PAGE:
City Paper is not for tourists
Standout Track: No. 3, “To D.H.,” a stark landscape mapped out by Jeff Suzda’s alto saxophone and Simone Mancuso’s vibes. Constructed on minimalist, repetitive figures a la Steve Reich, the piece’s improvised sections allow the Silver Spring duo to reveal its shared affinity for colliding poignant lyricism and dissonant abstraction.
Musical Motivation: The “D.H.” of the title is Dave Holland, the progressive jazz bassist whose work has influenced both Sicilian-born Mancuso, 34, who specializes in contemporary classical music, and Chicago native Suzda, 25, who primarily plays straight-ahead jazz. Their collaboration is designed as a means of inclusion for even the most disparate aspects of those musics, and Holland, they say, epitomizes that vision. “He’s one of the main supporters of the style that Simone and I play,” Suzda says. “[‘To D.H.’] doesn’t necessarily sound like Dave, but it was written as a tip of the hat, to say thank you for having an open mind about where the music can go.”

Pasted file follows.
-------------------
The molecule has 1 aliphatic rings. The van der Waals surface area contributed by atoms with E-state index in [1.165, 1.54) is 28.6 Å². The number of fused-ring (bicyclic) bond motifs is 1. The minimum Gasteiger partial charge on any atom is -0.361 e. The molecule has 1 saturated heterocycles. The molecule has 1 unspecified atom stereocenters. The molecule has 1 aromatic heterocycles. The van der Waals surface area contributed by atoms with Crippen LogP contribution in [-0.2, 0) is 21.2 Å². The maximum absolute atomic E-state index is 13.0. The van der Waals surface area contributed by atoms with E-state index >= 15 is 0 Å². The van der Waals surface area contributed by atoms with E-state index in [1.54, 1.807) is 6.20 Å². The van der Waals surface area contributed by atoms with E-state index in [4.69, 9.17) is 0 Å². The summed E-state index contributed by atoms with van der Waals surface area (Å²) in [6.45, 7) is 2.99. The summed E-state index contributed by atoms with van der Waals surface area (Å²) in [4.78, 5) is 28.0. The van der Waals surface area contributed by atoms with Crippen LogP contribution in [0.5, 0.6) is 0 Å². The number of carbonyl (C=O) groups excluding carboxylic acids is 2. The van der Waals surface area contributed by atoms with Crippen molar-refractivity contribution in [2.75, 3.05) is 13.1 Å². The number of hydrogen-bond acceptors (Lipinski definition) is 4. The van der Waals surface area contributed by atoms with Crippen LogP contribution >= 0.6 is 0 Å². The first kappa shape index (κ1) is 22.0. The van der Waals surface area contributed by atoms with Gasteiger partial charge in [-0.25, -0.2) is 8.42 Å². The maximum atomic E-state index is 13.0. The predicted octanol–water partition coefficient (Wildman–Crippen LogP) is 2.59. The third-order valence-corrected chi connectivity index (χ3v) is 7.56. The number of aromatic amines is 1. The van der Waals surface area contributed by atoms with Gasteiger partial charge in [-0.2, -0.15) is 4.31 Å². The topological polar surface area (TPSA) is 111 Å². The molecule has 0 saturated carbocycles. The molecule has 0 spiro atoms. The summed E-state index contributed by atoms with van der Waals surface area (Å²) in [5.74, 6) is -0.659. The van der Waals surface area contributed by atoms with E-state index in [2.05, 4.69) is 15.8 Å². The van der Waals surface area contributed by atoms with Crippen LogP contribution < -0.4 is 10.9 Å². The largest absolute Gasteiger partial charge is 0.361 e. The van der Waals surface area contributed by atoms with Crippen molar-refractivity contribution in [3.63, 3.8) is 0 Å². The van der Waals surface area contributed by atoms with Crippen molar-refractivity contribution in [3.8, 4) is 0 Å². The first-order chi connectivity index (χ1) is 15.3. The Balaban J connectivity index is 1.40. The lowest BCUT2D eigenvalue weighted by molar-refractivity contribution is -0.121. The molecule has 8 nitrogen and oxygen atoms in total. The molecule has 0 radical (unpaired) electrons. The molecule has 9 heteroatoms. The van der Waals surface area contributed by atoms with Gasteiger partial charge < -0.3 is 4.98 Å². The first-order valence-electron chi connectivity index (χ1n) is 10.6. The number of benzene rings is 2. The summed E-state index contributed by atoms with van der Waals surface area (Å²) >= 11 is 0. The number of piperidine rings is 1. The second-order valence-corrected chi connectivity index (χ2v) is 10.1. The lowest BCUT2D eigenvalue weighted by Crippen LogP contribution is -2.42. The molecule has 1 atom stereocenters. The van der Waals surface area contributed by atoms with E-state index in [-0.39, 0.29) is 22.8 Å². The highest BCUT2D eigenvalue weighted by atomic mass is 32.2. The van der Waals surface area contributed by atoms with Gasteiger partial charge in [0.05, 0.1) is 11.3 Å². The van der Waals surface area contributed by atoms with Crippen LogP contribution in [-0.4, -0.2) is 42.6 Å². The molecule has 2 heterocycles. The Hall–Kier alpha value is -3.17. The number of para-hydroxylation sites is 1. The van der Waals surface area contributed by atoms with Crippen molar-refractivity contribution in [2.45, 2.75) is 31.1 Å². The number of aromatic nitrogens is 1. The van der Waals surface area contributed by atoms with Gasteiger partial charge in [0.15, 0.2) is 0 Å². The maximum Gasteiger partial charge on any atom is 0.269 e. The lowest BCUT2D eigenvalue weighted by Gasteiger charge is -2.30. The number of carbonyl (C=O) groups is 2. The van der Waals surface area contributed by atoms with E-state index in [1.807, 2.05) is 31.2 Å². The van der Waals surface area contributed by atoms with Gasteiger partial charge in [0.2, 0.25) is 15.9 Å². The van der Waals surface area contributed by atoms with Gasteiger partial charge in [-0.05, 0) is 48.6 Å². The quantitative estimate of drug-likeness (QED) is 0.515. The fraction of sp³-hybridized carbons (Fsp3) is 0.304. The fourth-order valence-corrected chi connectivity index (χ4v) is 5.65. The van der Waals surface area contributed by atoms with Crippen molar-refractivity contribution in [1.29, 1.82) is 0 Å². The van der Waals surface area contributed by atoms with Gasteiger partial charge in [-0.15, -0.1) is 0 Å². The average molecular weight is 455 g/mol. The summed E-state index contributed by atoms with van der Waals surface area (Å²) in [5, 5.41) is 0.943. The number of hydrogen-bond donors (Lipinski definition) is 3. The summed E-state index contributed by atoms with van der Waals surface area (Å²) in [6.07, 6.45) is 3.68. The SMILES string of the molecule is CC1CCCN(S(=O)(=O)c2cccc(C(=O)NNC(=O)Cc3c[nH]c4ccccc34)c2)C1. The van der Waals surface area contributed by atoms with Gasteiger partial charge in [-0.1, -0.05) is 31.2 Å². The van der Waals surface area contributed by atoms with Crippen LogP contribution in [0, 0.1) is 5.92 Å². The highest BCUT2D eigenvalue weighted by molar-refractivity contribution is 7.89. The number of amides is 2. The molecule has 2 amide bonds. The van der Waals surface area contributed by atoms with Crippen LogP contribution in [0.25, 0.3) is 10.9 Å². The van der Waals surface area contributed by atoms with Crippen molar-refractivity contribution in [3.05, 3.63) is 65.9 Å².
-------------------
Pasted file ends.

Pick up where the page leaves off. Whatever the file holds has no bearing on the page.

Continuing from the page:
Nexus Instruments: Mancuso and Suzda were artists-in-residence at the Music Center at Strathmore last season, played Blues Alley in July, and are planning three concerts in Italy next year. The duo’s live dates are rare partly because the musicians are both multi-instrumentalists—to put it mildly. “If you’ve seen how much stuff we have, you’ll realize why we don’t gig every night,” says Suzda. “It’s a serious ordeal. This isn’t ‘get out your saxophone and jump onto the bandstand’: There are saxophones, clarinets, vibes, hundreds of percussion instruments. It might take us three hours just to set up.”